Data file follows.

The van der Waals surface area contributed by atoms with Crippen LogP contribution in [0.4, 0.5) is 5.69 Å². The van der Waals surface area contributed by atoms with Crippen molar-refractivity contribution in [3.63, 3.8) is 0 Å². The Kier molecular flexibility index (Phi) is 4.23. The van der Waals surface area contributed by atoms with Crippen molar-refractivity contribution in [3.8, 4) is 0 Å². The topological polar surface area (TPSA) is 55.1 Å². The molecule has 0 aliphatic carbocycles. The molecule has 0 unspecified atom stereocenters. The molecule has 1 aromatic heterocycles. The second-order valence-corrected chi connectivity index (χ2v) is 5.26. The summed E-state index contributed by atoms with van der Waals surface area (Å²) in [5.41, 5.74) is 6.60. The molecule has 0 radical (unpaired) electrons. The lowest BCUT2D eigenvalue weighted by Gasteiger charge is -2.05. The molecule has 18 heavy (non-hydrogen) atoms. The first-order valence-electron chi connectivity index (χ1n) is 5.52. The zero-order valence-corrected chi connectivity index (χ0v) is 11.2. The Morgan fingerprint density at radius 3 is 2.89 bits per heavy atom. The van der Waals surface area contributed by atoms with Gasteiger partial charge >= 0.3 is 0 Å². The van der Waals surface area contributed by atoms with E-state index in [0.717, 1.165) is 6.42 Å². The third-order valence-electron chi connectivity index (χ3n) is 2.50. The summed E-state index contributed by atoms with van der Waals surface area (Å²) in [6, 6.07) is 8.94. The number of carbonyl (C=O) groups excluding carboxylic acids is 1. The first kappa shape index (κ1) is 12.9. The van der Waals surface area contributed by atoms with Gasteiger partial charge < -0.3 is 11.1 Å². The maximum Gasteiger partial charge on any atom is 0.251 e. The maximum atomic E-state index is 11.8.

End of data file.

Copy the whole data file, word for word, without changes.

The van der Waals surface area contributed by atoms with Crippen LogP contribution in [0.4, 0.5) is 5.69 Å². The van der Waals surface area contributed by atoms with Crippen molar-refractivity contribution in [3.63, 3.8) is 0 Å². The Kier molecular flexibility index (Phi) is 4.23. The van der Waals surface area contributed by atoms with Crippen molar-refractivity contribution in [3.8, 4) is 0 Å². The topological polar surface area (TPSA) is 55.1 Å². The molecule has 0 aliphatic carbocycles. The molecule has 0 unspecified atom stereocenters. The molecule has 1 aromatic heterocycles. The second-order valence-corrected chi connectivity index (χ2v) is 5.26. The summed E-state index contributed by atoms with van der Waals surface area (Å²) in [5.41, 5.74) is 6.60. The molecule has 0 radical (unpaired) electrons. The lowest BCUT2D eigenvalue weighted by Gasteiger charge is -2.05. The molecule has 18 heavy (non-hydrogen) atoms. The first-order valence-electron chi connectivity index (χ1n) is 5.52. The zero-order valence-corrected chi connectivity index (χ0v) is 11.2. The Morgan fingerprint density at radius 3 is 2.89 bits per heavy atom. The van der Waals surface area contributed by atoms with Gasteiger partial charge >= 0.3 is 0 Å². The van der Waals surface area contributed by atoms with E-state index in [0.717, 1.165) is 6.42 Å². The third-order valence-electron chi connectivity index (χ3n) is 2.50. The summed E-state index contributed by atoms with van der Waals surface area (Å²) in [6, 6.07) is 8.94. The number of carbonyl (C=O) groups excluding carboxylic acids is 1. The first kappa shape index (κ1) is 12.9. The van der Waals surface area contributed by atoms with Gasteiger partial charge < -0.3 is 11.1 Å². The maximum Gasteiger partial charge on any atom is 0.251 e. The maximum atomic E-state index is 11.8.